Small-scale hummocky cross-stratification in turbidites: a form of antidune stratification?



Small-scale hummocky cross-stratification occurs in Upper Cretaceous calciclastic turbidites exposed in the western Basque Pyrenees; facies associations and microfossil assemblages indicate slope to base-of-slope (bathyal) depositional environments. It is developed in the fine-grained portion of beds and displays spacings mostly between 0.2 and 0.7 m. The beds fine upward with no sharp grain size breaks or mud partings, suggesting that deposition occurred during a single flow event.

Hummocky intervals are 0.1–0.8 m thick and consistently grade laterally and vertically into flat, planar laminations of Bouma B divisions suggesting that deposition occurred under upper-flow-regime conditions. They have wave-like geometries with laminae continuous across ‘crests’ and ‘troughs’ and display a ratio of ‘wavelength’ to estimated underflow thickness of 11.3–12.8.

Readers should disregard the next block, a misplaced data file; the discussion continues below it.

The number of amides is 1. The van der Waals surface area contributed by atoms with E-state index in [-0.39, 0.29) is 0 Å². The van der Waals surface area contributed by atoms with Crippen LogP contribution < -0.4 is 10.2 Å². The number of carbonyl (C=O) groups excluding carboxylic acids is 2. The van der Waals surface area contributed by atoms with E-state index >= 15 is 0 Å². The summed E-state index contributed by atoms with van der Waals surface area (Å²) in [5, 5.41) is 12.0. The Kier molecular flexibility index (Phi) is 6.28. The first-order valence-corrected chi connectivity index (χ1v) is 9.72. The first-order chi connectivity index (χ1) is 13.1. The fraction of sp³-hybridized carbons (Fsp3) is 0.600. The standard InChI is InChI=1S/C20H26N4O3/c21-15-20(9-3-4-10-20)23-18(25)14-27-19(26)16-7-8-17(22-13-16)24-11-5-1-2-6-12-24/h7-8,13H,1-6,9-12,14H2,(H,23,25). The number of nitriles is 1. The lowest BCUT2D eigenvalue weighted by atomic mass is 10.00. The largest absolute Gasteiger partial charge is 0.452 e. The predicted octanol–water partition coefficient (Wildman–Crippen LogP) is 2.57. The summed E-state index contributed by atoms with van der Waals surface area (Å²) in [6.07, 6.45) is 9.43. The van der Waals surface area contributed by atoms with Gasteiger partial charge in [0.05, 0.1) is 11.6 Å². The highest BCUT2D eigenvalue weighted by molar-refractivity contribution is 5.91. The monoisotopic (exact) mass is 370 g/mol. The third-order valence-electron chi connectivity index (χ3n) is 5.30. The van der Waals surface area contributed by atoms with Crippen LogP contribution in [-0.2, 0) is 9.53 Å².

Combining the above observations and inferences, these examples of small-scale hummocky cross-stratification are interpreted as a form of antidune stratification generated by standing waves along the interface of a thinner, denser underflow (main body/tail of the turbidity current) and an overlying thicker, low-density layer. This occurrence is further evidence that small-scale hummocky cross-stratification is multigenetic and therefore not indicative of a particular flow condition or depositional environment.